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Saturday, January 28, 2023

Confusion and Chaos Reign Supreme at the Japanese GP as Max Verstappen Wins 2nd Title

Redbull driver wins Japanese GP as confused fans question FIA

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Aditya Saikrishna
Aditya Saikrishna
I am 21 years old and an avid Motorsports enthusiast.

JAPAN: The long-awaited Japanese GP was touted as the venue where Max Verstappen would claim his 2nd driver’s championship.

The Dutchman did just that, but that wasn’t before the FIA shocked teams and fans alike with some questionable decision-making, including deploying a recovery vehicle while the race track was still active and a penalty for Ferrari driver and Max Verstappen’s nearest competitor, Charles Leclerc.

The paddock was expecting a dry race after yesterday’s dry and bright conditions, but nature had different plans as the heavens opened up over Suzuka and drenched the entire circuit.

Even though the track had driveable conditions except for a few “rivers” flowing across the track at the exit of turns 2 and 3, visibility played a crucial factor in the race throughout.

The safety car was deployed on the first lap itself after Ferrari driver Carlos Sainz aquaplaned in his pursuit of Red Bull’s Sergio Perez and crashed out of the race. His car spun and crashed into the barrier before sliding slightly onto the track. Further behind, Alex Albon suffered an engine failure and had to retire his car.

Sebastian Vettel, who started 9th in his final Japanese GP, made contact with Fernando Alonso in the first corner and had a spin. He re-joined in the bottom part of the standings. Pierre Gasly, who started from the pitlane, collected a piece of advertising board that became dislodged from the barriers as a result of Carlos’ crash and found its way onto the track.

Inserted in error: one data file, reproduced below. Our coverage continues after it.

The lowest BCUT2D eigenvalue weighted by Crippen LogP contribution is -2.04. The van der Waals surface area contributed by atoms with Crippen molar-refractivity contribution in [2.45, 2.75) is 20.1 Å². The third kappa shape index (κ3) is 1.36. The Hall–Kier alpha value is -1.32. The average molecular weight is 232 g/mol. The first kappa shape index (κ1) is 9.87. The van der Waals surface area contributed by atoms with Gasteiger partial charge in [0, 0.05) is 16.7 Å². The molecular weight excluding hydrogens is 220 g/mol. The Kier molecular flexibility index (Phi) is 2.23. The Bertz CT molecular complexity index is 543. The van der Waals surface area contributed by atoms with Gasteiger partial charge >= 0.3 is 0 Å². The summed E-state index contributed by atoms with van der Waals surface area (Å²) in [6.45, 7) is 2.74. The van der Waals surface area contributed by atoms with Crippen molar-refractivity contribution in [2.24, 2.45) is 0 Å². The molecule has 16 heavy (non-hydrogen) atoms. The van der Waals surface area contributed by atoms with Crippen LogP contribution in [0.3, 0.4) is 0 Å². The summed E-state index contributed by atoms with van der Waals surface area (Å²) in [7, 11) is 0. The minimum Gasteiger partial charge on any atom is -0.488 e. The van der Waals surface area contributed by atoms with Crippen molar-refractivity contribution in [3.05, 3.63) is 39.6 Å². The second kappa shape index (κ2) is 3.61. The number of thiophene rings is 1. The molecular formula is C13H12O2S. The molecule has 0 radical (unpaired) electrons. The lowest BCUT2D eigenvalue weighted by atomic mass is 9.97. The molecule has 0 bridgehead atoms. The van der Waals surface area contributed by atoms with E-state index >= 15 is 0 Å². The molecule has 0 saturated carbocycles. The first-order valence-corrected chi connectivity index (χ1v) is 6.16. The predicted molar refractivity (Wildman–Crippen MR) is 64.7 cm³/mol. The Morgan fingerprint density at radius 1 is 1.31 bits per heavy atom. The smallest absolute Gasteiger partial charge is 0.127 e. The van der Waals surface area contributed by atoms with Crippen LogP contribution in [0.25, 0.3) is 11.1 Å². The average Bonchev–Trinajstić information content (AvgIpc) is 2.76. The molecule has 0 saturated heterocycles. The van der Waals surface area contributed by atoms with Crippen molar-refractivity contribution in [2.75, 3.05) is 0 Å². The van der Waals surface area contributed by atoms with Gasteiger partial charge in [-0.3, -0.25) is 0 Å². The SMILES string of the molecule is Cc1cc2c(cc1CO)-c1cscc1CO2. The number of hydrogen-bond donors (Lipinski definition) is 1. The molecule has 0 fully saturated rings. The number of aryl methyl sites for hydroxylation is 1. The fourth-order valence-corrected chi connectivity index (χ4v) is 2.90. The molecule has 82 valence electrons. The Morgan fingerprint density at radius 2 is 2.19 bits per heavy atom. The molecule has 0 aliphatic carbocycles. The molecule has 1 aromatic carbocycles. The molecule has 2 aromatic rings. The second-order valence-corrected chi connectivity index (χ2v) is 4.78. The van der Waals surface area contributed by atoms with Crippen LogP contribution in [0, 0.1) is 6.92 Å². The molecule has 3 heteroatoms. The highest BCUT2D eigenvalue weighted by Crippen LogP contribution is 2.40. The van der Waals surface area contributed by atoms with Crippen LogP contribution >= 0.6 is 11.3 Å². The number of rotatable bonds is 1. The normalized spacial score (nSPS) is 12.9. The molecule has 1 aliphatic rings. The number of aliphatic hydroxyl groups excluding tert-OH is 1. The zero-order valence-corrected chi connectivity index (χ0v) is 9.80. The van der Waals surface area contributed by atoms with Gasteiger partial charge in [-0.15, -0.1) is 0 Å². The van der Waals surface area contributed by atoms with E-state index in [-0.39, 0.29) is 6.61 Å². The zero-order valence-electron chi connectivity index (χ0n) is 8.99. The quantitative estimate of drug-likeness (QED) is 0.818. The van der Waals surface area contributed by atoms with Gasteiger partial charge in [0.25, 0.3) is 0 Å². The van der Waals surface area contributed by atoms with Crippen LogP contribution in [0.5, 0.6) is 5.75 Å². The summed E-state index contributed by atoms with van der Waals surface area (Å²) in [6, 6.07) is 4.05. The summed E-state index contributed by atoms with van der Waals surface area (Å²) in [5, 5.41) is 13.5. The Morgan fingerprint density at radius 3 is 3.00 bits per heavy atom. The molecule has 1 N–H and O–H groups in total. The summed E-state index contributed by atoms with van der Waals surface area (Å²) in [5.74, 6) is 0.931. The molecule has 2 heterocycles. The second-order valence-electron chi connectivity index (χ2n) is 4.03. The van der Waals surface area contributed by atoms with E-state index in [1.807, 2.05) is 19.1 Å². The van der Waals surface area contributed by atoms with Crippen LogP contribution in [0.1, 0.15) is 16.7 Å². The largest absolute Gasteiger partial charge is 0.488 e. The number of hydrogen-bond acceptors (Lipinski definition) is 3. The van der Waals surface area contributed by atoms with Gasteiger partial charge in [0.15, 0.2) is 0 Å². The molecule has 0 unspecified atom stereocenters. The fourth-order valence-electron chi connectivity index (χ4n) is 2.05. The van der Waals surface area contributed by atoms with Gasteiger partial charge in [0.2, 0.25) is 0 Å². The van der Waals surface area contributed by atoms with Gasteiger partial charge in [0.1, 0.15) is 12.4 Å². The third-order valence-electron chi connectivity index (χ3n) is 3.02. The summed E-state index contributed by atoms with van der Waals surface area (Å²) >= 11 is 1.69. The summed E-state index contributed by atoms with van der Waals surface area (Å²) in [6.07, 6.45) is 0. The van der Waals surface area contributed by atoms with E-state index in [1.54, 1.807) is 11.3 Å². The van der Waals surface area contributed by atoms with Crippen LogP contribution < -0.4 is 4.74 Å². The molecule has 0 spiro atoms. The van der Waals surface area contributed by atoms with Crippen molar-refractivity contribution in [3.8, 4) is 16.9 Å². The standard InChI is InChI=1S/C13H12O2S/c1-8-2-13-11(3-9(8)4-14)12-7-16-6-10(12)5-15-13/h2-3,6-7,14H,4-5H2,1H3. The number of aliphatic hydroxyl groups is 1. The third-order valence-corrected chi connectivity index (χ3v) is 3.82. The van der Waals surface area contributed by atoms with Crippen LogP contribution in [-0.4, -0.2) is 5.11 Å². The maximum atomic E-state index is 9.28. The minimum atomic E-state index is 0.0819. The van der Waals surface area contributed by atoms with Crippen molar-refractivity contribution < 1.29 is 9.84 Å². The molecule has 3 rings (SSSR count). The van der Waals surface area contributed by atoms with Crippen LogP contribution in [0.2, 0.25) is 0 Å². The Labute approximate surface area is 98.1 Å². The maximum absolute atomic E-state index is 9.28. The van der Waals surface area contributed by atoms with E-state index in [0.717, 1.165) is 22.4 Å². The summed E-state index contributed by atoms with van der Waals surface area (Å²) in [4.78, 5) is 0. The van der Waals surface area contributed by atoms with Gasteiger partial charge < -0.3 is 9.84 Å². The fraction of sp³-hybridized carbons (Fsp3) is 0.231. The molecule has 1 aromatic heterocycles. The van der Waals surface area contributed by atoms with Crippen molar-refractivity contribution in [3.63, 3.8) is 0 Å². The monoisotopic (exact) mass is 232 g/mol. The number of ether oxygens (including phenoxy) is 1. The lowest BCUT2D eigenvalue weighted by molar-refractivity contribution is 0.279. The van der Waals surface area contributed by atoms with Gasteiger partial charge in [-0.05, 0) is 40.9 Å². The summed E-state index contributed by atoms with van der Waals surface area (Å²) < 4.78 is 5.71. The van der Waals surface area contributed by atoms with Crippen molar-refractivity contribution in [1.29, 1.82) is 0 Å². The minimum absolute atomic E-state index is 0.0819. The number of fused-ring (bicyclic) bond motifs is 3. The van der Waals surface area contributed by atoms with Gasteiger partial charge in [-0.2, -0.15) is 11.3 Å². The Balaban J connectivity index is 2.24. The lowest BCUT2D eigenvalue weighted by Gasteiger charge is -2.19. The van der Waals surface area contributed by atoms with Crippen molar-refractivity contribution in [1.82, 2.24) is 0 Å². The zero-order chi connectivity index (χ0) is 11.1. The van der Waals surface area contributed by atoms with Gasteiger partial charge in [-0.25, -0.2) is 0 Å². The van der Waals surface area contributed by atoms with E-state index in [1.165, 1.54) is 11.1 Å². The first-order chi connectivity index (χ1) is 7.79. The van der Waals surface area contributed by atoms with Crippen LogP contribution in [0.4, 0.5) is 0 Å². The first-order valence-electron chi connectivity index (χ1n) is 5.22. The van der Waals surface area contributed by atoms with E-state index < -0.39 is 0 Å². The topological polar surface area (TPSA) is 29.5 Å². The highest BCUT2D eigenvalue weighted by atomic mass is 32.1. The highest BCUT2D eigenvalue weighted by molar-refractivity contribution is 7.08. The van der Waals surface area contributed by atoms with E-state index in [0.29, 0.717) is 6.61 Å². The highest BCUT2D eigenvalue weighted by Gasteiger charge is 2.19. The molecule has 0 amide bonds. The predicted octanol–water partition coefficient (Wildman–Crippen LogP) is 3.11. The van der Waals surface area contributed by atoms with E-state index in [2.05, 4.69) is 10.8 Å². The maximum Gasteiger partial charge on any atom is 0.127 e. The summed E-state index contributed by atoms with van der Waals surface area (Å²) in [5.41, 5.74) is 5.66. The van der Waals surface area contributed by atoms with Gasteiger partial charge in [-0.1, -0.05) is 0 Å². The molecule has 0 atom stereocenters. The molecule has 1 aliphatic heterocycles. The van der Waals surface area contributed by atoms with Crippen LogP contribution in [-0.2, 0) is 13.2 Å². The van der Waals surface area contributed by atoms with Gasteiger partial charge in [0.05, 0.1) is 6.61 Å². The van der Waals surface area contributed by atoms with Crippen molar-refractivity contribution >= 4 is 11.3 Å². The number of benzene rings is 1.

The board got lodged on his front wing and massively affected his visibility. He made a quick pitstop to change the front wing of his AT03 and set off to catch the safety car queue.

While lap 1 was carnage in itself, more chaos was set to follow. The session was red-flagged and a tractor was deployed to recover Carlos Sainz’s car.

The speeding car of Pierre Gasly encountered the recovery vehicle, which brought back horrific flashbacks of the 2014 Japanese GP, where the car of Jules Bianchi had spun off track in similarly wet conditions and hit a recovery vehicle. Jules Bianchi suffered grievous head injuries and succumbed to them a year later.

The FIA faced massive backlash from fans and drivers alike regarding the deployment of a recovery vehicle while the race car was still on track.

Carlos Sainz, in an interview during the red flag, was quoted as saying: “I still don’t know why in these conditions we keep risking having a tractor on-track, because it’s just worthless. If you’re going to red flag it anyway, why risk it? ” McLaren driver, Lando Norris, took to social media to condemn the incident.

Pierre Gasly was summoned to the steward’s office to investigate the incident. After the conclusion of the race, he was given a 20-second penalty and 2 penalty points on his super license, which was again seen by many as the FIA not taking accountability for the incident.

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The following former F1 driver and current F1 commentator on his social media handle had the following to say regarding the whole incident.

The race wasn’t resumed until well over 2 hours had passed and the rain weakened into a slight drizzle. The race was resumed behind the safety car and the teams were instructed to use extreme wet tyres for the restart.